Leonard Bernstein‘s “Mass” is about nothing less than a profound loss of faith, Not just personal, but also national, even universal.
Premiering in 1971 during some of the most grim days of the Vietnam War, the great composer’s theatrical take on the traditional Mass structure was to deconstruct it and put it back together.
He poses a saintly Celebrant against competing masses of singers, dancers and instrumentalists.
First one group, then others, and ultimately the Celebrant himself lose the comforts of faith and peace and smash the religious images that adorn the altar at the center of the stage. If this spirtual chaos can seem heart-rending today — and at the Long Center for the Performing Arts on Friday, it was — one can only imagine the effect on buttoned-up audiences right after the 1960s, a decade that tore apart conventional social norms on so many fronts.
No wonder its debut at the Kennedy Center was so controversial. Not only that, the two-hour spectacle that begins with Broadway-Bernstein’s “Simple Song” — sung too softly here — ricochets musically among Copland-Bernstein, Stravinsky-Bernstein and the sometimes unsettling High-Modernist-Bernstein.
All this added up to an evening of almost overwhelming sensation, thanks primarily to Peter Bay, who has dreamed of conducting this towering piece since he witnessed the Kennedy Center premiere 47 years ago.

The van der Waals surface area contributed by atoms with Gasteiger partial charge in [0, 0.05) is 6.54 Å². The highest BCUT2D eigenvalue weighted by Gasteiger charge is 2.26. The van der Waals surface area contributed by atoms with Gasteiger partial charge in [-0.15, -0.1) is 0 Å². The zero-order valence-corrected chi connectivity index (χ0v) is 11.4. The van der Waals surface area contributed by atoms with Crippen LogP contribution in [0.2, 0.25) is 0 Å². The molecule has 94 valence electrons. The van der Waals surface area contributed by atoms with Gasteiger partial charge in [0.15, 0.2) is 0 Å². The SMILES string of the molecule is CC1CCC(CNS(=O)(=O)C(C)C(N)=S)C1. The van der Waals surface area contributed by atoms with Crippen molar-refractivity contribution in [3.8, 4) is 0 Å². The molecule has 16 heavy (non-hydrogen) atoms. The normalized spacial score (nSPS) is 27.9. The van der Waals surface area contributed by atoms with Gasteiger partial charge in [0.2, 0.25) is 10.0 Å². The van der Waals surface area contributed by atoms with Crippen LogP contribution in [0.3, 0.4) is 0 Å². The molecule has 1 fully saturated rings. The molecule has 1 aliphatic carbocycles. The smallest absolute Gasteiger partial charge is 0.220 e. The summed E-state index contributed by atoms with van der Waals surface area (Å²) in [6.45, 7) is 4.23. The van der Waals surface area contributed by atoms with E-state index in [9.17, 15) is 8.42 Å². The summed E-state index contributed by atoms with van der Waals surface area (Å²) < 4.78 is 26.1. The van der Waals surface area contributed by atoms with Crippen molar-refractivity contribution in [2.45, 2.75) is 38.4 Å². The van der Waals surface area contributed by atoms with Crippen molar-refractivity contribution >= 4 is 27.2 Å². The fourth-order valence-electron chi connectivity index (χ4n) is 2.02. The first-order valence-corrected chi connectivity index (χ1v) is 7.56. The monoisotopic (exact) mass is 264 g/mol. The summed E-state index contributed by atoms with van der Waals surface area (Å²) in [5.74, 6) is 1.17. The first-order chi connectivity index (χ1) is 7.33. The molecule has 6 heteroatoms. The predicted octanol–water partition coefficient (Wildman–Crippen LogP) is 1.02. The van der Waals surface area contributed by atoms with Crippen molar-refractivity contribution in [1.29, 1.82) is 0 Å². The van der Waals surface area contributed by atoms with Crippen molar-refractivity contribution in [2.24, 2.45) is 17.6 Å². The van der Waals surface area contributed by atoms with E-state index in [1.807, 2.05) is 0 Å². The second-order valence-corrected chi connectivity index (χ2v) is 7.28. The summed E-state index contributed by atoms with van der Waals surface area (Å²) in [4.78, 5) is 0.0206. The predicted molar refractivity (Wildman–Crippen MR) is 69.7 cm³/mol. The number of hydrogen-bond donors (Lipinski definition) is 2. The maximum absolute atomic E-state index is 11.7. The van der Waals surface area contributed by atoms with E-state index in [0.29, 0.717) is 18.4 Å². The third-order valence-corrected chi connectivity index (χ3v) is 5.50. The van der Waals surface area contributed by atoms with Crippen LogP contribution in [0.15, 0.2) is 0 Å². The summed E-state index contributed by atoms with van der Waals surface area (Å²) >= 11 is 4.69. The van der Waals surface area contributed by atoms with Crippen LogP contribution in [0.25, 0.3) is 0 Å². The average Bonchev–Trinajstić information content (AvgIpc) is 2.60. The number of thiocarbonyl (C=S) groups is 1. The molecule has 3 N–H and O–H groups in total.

Let’s break it down:
Children’s choirs: The combined troupes, led by multiple directors, provided moments of joyful respite from the the heavier drama of “Mass.” Their brightly-clad innocence and sweet harmonies elicited an audible “aw” from the audience every time they appeared. Despite Michael Krauss‘s large, never crowded and gorgeously sacred set, the kids were by default and musical necessity required to cluster downstage. While stationed there, they were the stars of the show.
Bernstein100Austin Chorus: Placed upstage of the altar, this formidable group of singers, dressed for most of the action in dark robes, provided a sort of solemn anchor for everything else. Led primarily by Craig Hella Johnson of Conspirare, their sound was rock-solid and responded to whatever challenge Bernstein and Bay threw at them. It would be interesting to hear some of their sections done separately in concert. They would hold up.
Street Chorus: While the upstage choir blended into a whole, this group of two dozen or so singer-actors — dressed in street clothes and semi-seated to the side — injected particularized humanity into their roles. While they clearly represented some of the social subsets from the early 1970s, the performers made each part their own, thanks in part to stage director Josh Miller‘s efforts to distinguish each individual’s profile. Their solo meditations on faith and doubt really got the show’s near-operatic project rolling.
Dancers and Acolytes: Not having seen a stage version of “Mass” before, I could only imagine — or rather, struggle to imagine — the function of these mostly silent figures dressed in plain black-and-white cassocks. Yet, choreographed by Jennifer Hart, they kept the show in almost constant motion, delineating sections and amplifying the major themes. Included onstage were some of Ballet Austin‘s finest dancers, who know how to make movement into theater. If you don’t have the dancers, you don’t have “Mass.”